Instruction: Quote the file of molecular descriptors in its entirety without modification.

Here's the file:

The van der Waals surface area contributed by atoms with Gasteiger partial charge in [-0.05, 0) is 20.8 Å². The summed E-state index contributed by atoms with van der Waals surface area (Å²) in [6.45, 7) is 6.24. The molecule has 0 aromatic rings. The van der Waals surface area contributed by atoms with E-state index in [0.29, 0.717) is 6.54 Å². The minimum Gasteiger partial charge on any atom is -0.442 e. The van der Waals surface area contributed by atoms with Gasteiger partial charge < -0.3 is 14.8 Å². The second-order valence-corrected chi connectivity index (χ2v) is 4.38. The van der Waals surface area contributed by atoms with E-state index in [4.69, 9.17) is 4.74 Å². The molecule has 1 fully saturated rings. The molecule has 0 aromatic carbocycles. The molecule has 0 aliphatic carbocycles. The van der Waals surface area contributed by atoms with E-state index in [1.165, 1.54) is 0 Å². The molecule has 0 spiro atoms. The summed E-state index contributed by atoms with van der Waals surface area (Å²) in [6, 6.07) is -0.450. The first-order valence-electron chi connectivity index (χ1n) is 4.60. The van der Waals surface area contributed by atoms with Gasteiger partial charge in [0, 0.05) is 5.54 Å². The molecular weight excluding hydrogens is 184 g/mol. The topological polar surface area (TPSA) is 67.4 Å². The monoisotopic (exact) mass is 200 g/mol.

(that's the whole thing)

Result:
The van der Waals surface area contributed by atoms with Gasteiger partial charge in [-0.05, 0) is 20.8 Å². The summed E-state index contributed by atoms with van der Waals surface area (Å²) in [6.45, 7) is 6.24. The molecule has 0 aromatic rings. The van der Waals surface area contributed by atoms with E-state index in [0.29, 0.717) is 6.54 Å². The minimum Gasteiger partial charge on any atom is -0.442 e. The van der Waals surface area contributed by atoms with Gasteiger partial charge < -0.3 is 14.8 Å². The second-order valence-corrected chi connectivity index (χ2v) is 4.38. The van der Waals surface area contributed by atoms with E-state index in [4.69, 9.17) is 4.74 Å². The molecule has 1 fully saturated rings. The molecule has 0 aromatic carbocycles. The molecule has 0 aliphatic carbocycles. The van der Waals surface area contributed by atoms with E-state index in [1.165, 1.54) is 0 Å². The molecule has 0 spiro atoms. The summed E-state index contributed by atoms with van der Waals surface area (Å²) in [6, 6.07) is -0.450. The first-order valence-electron chi connectivity index (χ1n) is 4.60. The van der Waals surface area contributed by atoms with Gasteiger partial charge in [0, 0.05) is 5.54 Å². The molecular weight excluding hydrogens is 184 g/mol. The topological polar surface area (TPSA) is 67.4 Å². The monoisotopic (exact) mass is 200 g/mol.